Comradeship In Erich Maria Remarque's All Quiet On The Western Front

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In World War One, one of the most bloody, gruesome, and horrific wars in modern-day history, the dire need for true brotherhood may be a literal matter of life and death. In Erich Maria Remarque's All Quiet on the Western Front, the epic effect of comradeship is displayed throughout the actions, characters, and overall impact on the book itself. Without these aspects of comradeship, one may be as hopeless and deserted as the front lines of the battlefield.
To achieve a full knowledge and realize the impact of comradeship, one must start by understanding actions as simple as roasting a goose. While some actions may seem silly or not pertinent to the powerful idea of comradeship, they may mean more than what comes to the reader's mind at first. For example, in Chapter 5, something as simple as roasting a goose with a fellow soldier can build up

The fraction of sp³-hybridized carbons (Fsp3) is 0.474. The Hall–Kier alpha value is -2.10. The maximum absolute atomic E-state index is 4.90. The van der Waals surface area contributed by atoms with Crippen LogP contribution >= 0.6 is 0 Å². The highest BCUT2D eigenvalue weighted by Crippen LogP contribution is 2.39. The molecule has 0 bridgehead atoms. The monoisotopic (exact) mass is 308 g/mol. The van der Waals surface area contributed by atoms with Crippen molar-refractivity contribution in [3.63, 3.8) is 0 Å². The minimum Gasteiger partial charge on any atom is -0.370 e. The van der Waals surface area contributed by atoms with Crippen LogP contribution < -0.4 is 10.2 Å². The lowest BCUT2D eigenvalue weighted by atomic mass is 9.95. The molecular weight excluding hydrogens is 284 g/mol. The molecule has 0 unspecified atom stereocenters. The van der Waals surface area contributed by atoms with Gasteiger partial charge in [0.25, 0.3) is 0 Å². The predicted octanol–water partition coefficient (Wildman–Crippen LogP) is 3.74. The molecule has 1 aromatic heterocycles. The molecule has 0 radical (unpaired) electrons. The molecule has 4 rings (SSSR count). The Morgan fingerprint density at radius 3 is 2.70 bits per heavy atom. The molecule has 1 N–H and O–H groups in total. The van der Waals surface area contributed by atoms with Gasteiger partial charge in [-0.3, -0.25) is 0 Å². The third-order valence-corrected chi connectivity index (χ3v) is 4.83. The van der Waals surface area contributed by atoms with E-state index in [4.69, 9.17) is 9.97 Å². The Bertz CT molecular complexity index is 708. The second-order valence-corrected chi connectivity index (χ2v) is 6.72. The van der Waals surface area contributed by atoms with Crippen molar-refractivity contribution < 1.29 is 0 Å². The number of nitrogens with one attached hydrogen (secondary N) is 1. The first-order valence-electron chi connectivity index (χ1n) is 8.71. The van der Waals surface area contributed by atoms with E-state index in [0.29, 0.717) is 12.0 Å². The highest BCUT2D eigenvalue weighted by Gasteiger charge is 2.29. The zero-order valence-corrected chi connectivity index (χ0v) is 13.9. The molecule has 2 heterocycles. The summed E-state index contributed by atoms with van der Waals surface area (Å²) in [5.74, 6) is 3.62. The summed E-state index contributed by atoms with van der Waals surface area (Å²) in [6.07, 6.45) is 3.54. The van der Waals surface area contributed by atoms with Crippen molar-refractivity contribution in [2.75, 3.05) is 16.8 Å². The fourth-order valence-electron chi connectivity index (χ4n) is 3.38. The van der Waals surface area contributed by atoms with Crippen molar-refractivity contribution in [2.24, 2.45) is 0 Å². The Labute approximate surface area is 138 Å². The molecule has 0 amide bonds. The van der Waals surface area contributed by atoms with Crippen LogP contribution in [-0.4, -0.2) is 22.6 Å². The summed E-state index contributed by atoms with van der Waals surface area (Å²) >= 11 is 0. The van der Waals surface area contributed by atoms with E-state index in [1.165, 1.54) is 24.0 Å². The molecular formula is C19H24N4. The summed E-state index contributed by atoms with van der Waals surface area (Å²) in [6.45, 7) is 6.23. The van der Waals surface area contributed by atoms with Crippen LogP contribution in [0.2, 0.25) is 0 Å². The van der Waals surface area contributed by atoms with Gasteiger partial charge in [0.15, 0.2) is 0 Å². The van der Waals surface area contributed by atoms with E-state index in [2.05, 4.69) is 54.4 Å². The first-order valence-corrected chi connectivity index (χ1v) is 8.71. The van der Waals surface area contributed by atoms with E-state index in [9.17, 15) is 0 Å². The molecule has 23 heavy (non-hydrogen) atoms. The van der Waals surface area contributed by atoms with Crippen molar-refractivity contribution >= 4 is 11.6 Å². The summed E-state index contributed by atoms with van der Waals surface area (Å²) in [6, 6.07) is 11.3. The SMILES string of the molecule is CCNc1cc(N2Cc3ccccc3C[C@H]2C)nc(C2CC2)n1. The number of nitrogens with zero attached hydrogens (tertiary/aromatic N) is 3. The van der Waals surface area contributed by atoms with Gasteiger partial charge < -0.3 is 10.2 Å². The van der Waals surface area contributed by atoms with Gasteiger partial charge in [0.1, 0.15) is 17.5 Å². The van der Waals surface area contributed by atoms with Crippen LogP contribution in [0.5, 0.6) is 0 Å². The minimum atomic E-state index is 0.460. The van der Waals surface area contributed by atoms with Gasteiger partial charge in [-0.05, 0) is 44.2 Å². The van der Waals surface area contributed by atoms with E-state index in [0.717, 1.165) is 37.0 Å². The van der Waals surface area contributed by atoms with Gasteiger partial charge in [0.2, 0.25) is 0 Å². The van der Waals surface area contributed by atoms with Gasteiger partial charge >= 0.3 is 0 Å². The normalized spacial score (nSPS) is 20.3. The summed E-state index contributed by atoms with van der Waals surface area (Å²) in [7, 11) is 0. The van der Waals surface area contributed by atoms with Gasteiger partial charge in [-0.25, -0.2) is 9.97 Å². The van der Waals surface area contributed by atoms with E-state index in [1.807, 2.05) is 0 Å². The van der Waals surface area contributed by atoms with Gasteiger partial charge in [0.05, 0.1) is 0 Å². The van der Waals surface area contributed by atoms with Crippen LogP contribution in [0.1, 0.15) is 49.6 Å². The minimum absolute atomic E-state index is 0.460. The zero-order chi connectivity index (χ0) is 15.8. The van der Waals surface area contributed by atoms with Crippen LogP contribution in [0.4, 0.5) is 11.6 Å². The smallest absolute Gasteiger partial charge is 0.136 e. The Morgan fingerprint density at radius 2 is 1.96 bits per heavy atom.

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As shown in Chapter Five and previously mentioned Kat and Paul build up a very powerful bond together, roasting the goose. But this is not the only case of intimacy in brotherhood. Another scene displayed in _____ of the book tells the readers that brotherhood isn't just something that helps, it's something that some depend on. In the first few chapters of the book, comradeship is described by Paul as “_______”. Finally, the last point of
Throughout All Quiet on the Western Front, the concepts of comradeship displayed by both the characters and the characters actions allow for the thorough analysis and consideration of their overall works in the book. The results of this is greater than the victory of war, or the thrill of defying death. It is the glue which holds the men together, the “______” Comradeship improves the relationships between the men, give them a sense of trustworthiness and honesty with each other. Paul depends on not just his comrades, but their voices, to guide him through the deep dark
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